A Lifeboat for Hyperbaric Medicine

Undersea and Hyperbaric Medicine has published an update on the Hyperbaric Oxygen Therapy Registry – “Driving Quality and Demonstrating Compliance.” The HBOTR is one of the specialty registries sponsored by the US Wound Registry (USWR). The HBOTR could be used like a lifeboat for the field of hyperbaric medicine. Cardiology is an example of a specialty that has leveraged Medicare reporting requirements to develop a vast data repository for clinical research, as well as a nationwide benchmarking system which elevates practice standards. Mandatory registry reporting for some procedures like implanted defibrillators has standardized their quality reporting and ensured the success of their registries, which then attracted  industry financial support, defraying the cost of running the registry and analyzing data for research. Cardiologists and neurologists (for example) have been committed to transparent reporting standards and have fearlessly identified areas where patient outcomes are suboptimal. This has enabled manufacturers to develop (and justify the cost of) drugs and devices to improve patient outcomes.

Without national reporting standards for hyperbaric medicine, we report either no outcomes or “fantasy” wound healing rates, and we sweep the outcomes of the most difficult patients under the rug, so we don’t create the value proposition for HBOT. Without basic tools like benchmarking or quality reporting to optimize utilization, payers are left with only blunt instruments like removing covered indications and setting arbitrary limits on services—which is exactly what they are doing. Making HBOT harder to get for everyone makes it less effective for anyone, so that eventually it won’t be possible to make the case that it is of value at all.

There is a hyperbaric lifeboat, however, and that is for practitioners to voluntarily participate in benchmarking and report relevant quality measures, including honest healing rates, through the USWR/HBOTR. In 2008, the USWR was among the first group of quality registries recognized by CMS. In 2014, it was one of the first CMS approved Qualified Clinical Data Registries (QCDRs), empowered to develop specialty-specific quality measures. In 2015, the Undersea and Hyperbaric Medical Society (UHMS) partnered with the USWR to develop a suite of hyperbaric-specific measures. This year, CMS has approved 11 wound care and hyperbaric medicine quality measures for reporting under MIPS through the USWR. In 2016, when Stage 2 of Meaningful Use (MU) mandated participating in a “specialty registry” via direct transmission of EHR data, the USWR sponsored the Hyperbaric Oxygen Therapy Registry (HBOTR) so that hyperbaric practitioners could meet the requirements simply by transmitting Continuity of Care Documents (CCDs).  Since EHRs must be able to transmit CCDs as a condition of certification, it’s an increasingly popular method of registry enrollment because it does not require laborious secondary data entry. Under the Merit Based Incentive Payment System (MIPS) CMS encourages clinicians to engage with QCDRs that are able to provide national benchmarking as part of the practitioner’s Clinical Practice Improvement Activities (CPIAs). Using only transmitted CCDs, dashboards can be created for activities such as hyperbaric treatments per indication, comorbid conditions per patient, etc. CCD transmission can enable the generation of reports useful in preparing for hyperbaric facility accreditation (e.g. diagnoses treated with HBOT and patient count). There are 2,100 providers who report data to the USWR by transmitting CCDs from many different electronic health record (EHR) vendors. Approximately 300 advanced practitioners report HBOT quality measure data.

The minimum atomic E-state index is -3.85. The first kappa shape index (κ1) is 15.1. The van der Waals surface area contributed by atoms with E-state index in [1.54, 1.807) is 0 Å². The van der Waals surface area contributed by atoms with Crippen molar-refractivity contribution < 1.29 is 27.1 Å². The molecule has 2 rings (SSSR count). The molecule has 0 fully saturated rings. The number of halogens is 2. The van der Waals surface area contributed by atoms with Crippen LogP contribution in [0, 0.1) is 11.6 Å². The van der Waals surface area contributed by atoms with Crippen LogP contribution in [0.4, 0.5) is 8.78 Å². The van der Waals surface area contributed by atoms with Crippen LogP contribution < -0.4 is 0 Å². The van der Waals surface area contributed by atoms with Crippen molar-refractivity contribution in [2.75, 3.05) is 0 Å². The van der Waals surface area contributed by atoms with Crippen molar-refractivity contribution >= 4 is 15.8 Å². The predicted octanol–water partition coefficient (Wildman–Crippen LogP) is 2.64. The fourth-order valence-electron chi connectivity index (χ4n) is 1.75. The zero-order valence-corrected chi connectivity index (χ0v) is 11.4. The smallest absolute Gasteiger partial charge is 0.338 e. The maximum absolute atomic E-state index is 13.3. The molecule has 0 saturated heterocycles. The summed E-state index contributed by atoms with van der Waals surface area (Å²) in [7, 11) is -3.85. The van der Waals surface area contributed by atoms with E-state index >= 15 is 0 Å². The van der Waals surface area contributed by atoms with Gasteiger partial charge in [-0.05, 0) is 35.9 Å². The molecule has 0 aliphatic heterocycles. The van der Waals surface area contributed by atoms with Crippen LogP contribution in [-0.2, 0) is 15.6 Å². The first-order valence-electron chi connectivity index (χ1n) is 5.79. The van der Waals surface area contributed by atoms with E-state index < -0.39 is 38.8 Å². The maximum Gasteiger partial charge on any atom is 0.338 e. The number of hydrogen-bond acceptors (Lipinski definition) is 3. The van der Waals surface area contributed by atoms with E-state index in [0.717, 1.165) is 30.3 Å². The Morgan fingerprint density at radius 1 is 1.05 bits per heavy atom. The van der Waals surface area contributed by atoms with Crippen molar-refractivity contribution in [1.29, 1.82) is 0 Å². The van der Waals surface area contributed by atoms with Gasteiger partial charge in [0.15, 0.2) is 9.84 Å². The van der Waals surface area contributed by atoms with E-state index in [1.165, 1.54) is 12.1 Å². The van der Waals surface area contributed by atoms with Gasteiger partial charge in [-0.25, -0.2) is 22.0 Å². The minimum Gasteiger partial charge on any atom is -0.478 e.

Even though generating a CCD is a requirement for EHR certification, some software products are unable to do this. Sadly, the most common barrier is that the vendor refuses to transmit CCDs to the registry.  Data blocking by EHR vendors is common, but recently Congress passed the 21st Century Cures Act which makes it illegal for a vendor to engage in information blocking. Vendors face a penalty of up to $1 million per information blocking episode. The problem will not be resolved overnight, but for the many hyperbaric practitioners who have wanted to participate in the registry and have so far been blocked by their EHR vendor, those days are coming to an end.

In 2000, the OIG concluded its report by recommending the creation of a hyperbaric oxygen therapy registry. More than a decade ago, when efforts to create a registry through the logical scientific organizations failed, the USWR built a lifeboat for hyperbaric medicine, although, perhaps it is better described as an Arc. It remains to be seen whether providers will get on board before the water gets too high.

The identifier for the HBOTR on ClinicalTrials.gov is NCT02483650.

https://carolinefifemd.files.wordpress.com/2018/02/uhm-45-1-jan-feb-2018-fife-eckert-hbotr.pdf